The sun is setting on Golden Dawn
Golden Dawn, the neo-Nazi party, received 7 per cent of the vote in the recent Greek elections. The results were just another link in the chain of a far-right resurgence in Europe – or were they? Two reports on racism and voting, published in May, are enlightening.
According to the data, Golden Dawn is most popular amongst males aged 35-44, of secondary education or a vocational background, and those currently unemployed or shop owners. But their support reflects wider views. A stunning 59 per cent of those living in the centre of Athens believe that the presence of immigrants has a negative impact on the Greek economy. Moreover, 61 per cent believe that immigrants undermine the nation’s culture, while only 8 per cent think that immigration enriches Greek society.
When asked to describe the effect of immigration on a scale of 0 (negative effect) to 10 (positive effect), voters of right-wing parties scored the lowest, while leftwing parties were only a little higher. The centre left Socialist Party gave an average of 3.4, the same as the Communist party, while those of New Democracy (centre right) barely surpassed 2. The neoliberal party Action were most positive at 4.7. Not one political group scored five or over, marking a clear and unanimous anti-immigration sentiment amongst Greek voters.
Through the synergy of the financial crisis, an influx of illegal immigrants, idle public bodies and political tensions, the centre of the historic capital has turned into a hive of poverty, sanitary hazards and crime – ranging from an open trade of smuggled goods to prostitution, drug use and racial violence. Two in three residents of Athens state that they are afraid of crossing their nearby park after midnight and 1 in 3 are scared of staying alone in their flats during August, when the majority of the population leaves the city for summer holidays, providing fertile ground for burglars and robbers. In other words, the anti-immigration stance of Greek citizens has evolved from incident-related reactions to a more generalised fear.
Recent polls for the upcoming second election give the neo-Nazi Golden Dawn 4-5 per cent of the vote. Until 2011, Athenians that came in contact with Golden Dawn resided mostly in the troubled neighbourhoods of Aghios Panteleimonas and Kypseli. However, the party’s influence in these two areas has decreased by 4 per cent, most probably because citizens are becoming increasingly disillusioned with its actions and mentality, while in the rest of Athens, where racist violence has been scarce, it has increased by 3 per cent.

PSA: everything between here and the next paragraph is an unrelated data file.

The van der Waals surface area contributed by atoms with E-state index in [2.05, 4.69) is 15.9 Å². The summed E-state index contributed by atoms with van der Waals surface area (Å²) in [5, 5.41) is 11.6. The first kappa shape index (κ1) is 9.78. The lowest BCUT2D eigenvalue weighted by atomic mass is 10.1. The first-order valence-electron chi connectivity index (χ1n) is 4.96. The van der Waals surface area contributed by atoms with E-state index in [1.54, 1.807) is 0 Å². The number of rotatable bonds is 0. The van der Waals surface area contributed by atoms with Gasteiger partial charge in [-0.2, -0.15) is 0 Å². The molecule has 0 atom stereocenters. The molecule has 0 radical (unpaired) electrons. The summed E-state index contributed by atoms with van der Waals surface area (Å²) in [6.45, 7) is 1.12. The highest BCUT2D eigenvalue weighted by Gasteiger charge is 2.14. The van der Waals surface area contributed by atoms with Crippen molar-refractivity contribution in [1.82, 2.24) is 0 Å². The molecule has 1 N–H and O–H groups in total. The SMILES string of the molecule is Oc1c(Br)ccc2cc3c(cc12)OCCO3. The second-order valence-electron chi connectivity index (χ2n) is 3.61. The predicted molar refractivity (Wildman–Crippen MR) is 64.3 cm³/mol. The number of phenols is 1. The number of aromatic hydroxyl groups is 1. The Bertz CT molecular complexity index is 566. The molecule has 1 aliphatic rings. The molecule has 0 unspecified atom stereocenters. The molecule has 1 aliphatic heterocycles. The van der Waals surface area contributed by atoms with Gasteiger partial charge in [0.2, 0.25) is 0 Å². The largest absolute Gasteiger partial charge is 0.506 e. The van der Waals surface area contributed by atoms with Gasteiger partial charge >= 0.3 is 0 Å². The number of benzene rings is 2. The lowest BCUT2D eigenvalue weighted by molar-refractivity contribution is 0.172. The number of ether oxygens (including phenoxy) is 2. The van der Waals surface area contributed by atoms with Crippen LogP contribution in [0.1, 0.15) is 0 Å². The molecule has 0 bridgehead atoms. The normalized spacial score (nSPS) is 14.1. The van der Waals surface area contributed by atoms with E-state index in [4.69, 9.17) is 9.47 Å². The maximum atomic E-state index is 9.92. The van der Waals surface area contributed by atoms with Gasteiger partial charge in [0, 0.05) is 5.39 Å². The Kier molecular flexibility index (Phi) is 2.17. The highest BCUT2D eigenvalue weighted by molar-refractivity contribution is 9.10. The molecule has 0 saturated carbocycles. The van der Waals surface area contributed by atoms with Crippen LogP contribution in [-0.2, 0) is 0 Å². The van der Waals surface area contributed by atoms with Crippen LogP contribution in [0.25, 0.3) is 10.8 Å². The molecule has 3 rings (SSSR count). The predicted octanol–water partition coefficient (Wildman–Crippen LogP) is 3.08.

It makes sense. This is not another populist rightwing party. It is a neo-Nazi gang, comprised mostly of skinheads, a number of which have outstanding court summons relating to violent crimes. The party has openly glorified Hitler and the Waffen SS; been involved in a number of racist attacks and pogroms; collaborated with the Greek riot squads against protestors, antifascists and immigrants; and been associated with neo-paganism and Satanism.
Golden Dawn’s threat is over-stated. A drop in their vote – from 7 to 4 per cent, and ultimately back down 0.5 percent – should be expected.
Some 60 per cent of Golden Dawn’s votes were cast in protest. Many of these are planning to make a full swing and vote for the radical left coalition SYRIZA in the second election. Another 30 per cent of Golden Dawn’s vote was motivated by the promise to 'get rid of immigrants'. But seeing as all Greek voters view immigration in a negative light, Golden Dawn are unlikely to hold the monopoly as an outlet for this grievance. Just 4.8 per cent of their voters support Golden Dawn’s ideology.
The threat of this neo-Nazi gang must be downgraded. Once communities witness the racist and authoritarian practices of Golden Dawn, support soon dwindles. Although political quarantine in parliament and awareness-raising is necessary, Greece would do better to take care of a population wholly opposed to immigration, disillusioned by politics and stricken by poverty and unemployment.